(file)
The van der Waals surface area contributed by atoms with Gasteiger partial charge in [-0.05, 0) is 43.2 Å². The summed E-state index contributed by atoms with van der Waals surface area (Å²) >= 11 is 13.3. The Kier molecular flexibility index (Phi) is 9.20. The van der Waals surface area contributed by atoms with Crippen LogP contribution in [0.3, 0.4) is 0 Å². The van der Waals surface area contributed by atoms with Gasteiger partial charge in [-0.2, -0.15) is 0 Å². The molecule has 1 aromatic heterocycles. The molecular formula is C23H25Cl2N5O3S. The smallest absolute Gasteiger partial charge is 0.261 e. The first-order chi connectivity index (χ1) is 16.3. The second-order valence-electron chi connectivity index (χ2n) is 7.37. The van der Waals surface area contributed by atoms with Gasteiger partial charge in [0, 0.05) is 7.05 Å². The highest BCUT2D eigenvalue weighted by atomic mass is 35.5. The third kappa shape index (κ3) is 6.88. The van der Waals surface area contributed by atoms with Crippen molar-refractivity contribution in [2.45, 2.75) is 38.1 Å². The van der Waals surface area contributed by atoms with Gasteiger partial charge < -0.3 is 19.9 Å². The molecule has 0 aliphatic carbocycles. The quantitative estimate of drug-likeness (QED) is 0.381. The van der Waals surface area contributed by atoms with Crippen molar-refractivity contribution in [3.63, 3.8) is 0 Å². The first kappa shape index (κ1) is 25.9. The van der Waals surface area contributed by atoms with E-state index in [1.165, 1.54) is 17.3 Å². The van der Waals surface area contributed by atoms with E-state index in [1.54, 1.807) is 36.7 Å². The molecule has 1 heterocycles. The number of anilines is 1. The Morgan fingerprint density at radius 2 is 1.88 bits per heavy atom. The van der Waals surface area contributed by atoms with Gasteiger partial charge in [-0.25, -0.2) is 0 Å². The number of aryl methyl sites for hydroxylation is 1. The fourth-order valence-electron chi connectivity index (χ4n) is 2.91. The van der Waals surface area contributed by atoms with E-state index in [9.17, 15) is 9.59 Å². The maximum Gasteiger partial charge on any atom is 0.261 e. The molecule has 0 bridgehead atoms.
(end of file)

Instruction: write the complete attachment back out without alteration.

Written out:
The van der Waals surface area contributed by atoms with Gasteiger partial charge in [-0.05, 0) is 43.2 Å². The summed E-state index contributed by atoms with van der Waals surface area (Å²) >= 11 is 13.3. The Kier molecular flexibility index (Phi) is 9.20. The van der Waals surface area contributed by atoms with Crippen LogP contribution in [0.3, 0.4) is 0 Å². The van der Waals surface area contributed by atoms with Gasteiger partial charge in [-0.2, -0.15) is 0 Å². The molecule has 1 aromatic heterocycles. The molecular formula is C23H25Cl2N5O3S. The smallest absolute Gasteiger partial charge is 0.261 e. The first-order chi connectivity index (χ1) is 16.3. The second-order valence-electron chi connectivity index (χ2n) is 7.37. The van der Waals surface area contributed by atoms with Gasteiger partial charge in [0, 0.05) is 7.05 Å². The highest BCUT2D eigenvalue weighted by atomic mass is 35.5. The third kappa shape index (κ3) is 6.88. The van der Waals surface area contributed by atoms with Crippen molar-refractivity contribution in [2.45, 2.75) is 38.1 Å². The van der Waals surface area contributed by atoms with Gasteiger partial charge < -0.3 is 19.9 Å². The molecule has 0 aliphatic carbocycles. The quantitative estimate of drug-likeness (QED) is 0.381. The van der Waals surface area contributed by atoms with Crippen molar-refractivity contribution in [3.63, 3.8) is 0 Å². The first kappa shape index (κ1) is 25.9. The van der Waals surface area contributed by atoms with E-state index in [1.165, 1.54) is 17.3 Å². The van der Waals surface area contributed by atoms with E-state index in [1.54, 1.807) is 36.7 Å². The molecule has 1 heterocycles. The number of anilines is 1. The Morgan fingerprint density at radius 2 is 1.88 bits per heavy atom. The van der Waals surface area contributed by atoms with Gasteiger partial charge in [-0.25, -0.2) is 0 Å². The number of aryl methyl sites for hydroxylation is 1. The fourth-order valence-electron chi connectivity index (χ4n) is 2.91. The van der Waals surface area contributed by atoms with E-state index in [9.17, 15) is 9.59 Å². The maximum Gasteiger partial charge on any atom is 0.261 e. The molecule has 0 bridgehead atoms.